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100 Horses Burn at Race Track

From The Indianapolis Star, Monday, February 20, 1922: Fire swept through the main stables at the state fairgrounds early yesterday morning, destroying the structure. Stablemen entered the burning structure, braving the intense heat, cutting several horses loose from their stalls and driving them from the conflagration, but approximately 100 valuable horses perished in the blaze. Among those lost were the prize-winning racehorses Lord Busby and Masterpiece, along with sixty-one horses belonging to Batteries A and C of the National Guard. Lord Busby’s owner was sleeping in the stables and suffered severe burns. The fire is believed to have started when a coal oil stove, used for heating, exploded and ignited hay. Spreading swiftly on the loose hay and straw, the flames were far beyond control when discovered and firefighters confined their efforts to saving other structures endangered by the inferno.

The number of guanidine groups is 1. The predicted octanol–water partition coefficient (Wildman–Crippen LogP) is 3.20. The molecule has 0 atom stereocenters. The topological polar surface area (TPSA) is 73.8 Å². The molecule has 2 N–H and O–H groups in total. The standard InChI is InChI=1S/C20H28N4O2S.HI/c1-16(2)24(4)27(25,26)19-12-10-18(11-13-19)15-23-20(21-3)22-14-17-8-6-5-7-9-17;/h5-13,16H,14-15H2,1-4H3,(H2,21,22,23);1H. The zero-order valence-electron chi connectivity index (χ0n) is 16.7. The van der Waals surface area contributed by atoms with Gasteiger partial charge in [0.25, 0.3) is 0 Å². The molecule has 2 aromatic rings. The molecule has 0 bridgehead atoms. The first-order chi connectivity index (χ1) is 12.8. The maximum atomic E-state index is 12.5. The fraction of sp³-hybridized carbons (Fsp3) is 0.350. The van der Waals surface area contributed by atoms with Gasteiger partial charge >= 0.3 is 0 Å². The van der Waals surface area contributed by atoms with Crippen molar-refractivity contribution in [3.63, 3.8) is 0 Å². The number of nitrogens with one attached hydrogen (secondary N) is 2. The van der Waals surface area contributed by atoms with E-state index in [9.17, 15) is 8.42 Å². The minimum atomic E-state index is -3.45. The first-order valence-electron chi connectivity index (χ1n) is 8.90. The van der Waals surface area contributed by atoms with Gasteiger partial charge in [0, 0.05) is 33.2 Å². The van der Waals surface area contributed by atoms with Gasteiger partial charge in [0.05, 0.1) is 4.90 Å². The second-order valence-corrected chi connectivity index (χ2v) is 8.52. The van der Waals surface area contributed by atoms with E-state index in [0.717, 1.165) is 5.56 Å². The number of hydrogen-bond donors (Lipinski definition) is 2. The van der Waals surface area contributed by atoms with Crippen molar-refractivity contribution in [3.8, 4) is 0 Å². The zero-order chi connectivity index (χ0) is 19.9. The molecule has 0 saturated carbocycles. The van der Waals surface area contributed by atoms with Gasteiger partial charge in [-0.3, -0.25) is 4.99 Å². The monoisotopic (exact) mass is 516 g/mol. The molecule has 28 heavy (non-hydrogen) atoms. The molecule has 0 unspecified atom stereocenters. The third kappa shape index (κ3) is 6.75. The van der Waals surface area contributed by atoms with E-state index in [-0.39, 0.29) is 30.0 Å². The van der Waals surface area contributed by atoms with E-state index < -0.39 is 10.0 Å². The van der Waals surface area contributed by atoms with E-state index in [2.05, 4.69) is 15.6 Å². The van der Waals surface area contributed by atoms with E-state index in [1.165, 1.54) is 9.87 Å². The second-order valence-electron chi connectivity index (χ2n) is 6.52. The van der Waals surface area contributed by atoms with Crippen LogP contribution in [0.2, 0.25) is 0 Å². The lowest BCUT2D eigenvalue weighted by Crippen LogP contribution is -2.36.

“100 Horses Burn at Race Track,” The Indianapolis Star, 20 February 1922, p. 1:7


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